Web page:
Audio up: David Jachowski
Listen to the audio from David Jachowski's lecture on the black-footed ferret
New issue of GPQ
Check out the table of contents from our newest issue of Great Plains Quarterly
Photos: 2016 Neihardt Symposium
See photos from our 2016 Great Plains Symposium on Feb. 10, 2016
New Issue of GPR
The Fall issue of Great Plains Research is out now on Project Muse. The Table of Content is up on the GPR page.
Elizabeth Fenn lecture audio up
Elizabeth Fenn spoke at the Center on Oct. 28 as part of the Paul A. Olson Seminars in Great Plains Studies. Her lecture, "Encounters at the Heart of the World: A History of the Mandan People" is available for download here. Fenn is the winner of the Stubbendieck Great Plains Distinguished Book Prize and Pulitzer Prize for History. She is the history department chair at the University of Colorado Boulder.
Walter Echo-Hawk lecture audio up
Walter Echo-Hawk, Native American author and attorney, spoke at the Center on Oct. 7. His talk was titled "Roots: My Journey to Indigenous Nebraska."
Lunch and Learn Oct. 26
Prof. Peter Wood, history, Duke University, will give a lunch talk on Oct. 26 at noon on the 6th floor of the Center. Bring your own lunch and learn about the history of Native American dugout canoes.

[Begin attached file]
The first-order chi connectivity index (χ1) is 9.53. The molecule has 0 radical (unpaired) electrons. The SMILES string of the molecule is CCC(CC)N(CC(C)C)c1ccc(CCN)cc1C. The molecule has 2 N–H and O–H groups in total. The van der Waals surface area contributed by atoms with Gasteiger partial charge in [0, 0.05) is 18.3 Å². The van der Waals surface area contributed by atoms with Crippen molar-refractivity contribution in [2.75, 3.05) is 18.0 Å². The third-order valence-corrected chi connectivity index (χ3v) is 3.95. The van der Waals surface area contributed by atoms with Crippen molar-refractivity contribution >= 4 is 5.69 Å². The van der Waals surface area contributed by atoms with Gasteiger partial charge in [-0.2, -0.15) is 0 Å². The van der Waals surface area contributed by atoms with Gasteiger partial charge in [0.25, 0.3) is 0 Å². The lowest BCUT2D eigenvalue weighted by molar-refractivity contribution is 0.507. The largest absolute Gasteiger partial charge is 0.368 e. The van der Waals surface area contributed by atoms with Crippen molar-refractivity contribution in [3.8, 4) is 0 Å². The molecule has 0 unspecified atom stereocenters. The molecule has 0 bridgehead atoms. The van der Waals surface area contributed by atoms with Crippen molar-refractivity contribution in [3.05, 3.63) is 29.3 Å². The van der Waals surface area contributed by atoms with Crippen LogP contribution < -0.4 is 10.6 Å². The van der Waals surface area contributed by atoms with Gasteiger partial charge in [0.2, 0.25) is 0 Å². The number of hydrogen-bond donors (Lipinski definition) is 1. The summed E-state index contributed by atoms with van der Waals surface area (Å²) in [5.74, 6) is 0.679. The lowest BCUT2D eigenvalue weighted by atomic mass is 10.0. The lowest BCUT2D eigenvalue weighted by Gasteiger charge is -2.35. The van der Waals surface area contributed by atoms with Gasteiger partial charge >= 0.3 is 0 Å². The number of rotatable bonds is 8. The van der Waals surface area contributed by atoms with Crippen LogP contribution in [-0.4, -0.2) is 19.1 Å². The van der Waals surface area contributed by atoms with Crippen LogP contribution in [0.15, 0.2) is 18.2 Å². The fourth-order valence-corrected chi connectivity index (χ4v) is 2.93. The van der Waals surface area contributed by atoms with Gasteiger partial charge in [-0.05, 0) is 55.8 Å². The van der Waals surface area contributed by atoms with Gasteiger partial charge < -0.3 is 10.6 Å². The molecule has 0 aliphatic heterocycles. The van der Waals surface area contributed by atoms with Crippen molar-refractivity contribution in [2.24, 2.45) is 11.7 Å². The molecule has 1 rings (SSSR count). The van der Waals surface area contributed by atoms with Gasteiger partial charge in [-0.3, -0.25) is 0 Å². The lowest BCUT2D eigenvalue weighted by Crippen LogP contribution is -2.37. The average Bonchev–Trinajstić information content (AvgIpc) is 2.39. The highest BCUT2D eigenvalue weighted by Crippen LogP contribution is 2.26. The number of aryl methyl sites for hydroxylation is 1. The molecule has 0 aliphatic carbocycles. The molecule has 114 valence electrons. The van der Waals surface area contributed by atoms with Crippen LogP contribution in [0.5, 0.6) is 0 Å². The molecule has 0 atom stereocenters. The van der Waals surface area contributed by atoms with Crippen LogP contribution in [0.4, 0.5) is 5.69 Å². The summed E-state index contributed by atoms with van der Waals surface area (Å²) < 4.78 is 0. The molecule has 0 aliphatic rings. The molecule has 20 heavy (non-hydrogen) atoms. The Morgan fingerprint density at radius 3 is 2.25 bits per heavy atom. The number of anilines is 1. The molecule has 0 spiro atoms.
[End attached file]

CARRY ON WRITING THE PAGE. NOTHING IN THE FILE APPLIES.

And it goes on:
Ecotourism Posters at the Durham
Join Center Assistant Director Katie Nieland at the Durham Museum in Omaha Oct. 3 for a tour of the ecotourism poster exhibition, part of the Durham's Saturdays in the Museum series. The poster series will be on display until Jan. 3 as part of the Wildlife Photographer of the Year exhibition.
Book by Center Director Rick Edwards
Center Director Rick Edwards has a new book out Sept. 25 on the Northern Great Plains and the oil boom. He's written an essay on oil, culture, and what small places have to teach us in Prairie Fire as a preview to the book.
Artist in Residence runs Sept. 1-5
See textiles artist Gwen Westerman in action in our lobby. Westerman's schedule is on our museum webpage.
Human trafficking class in the news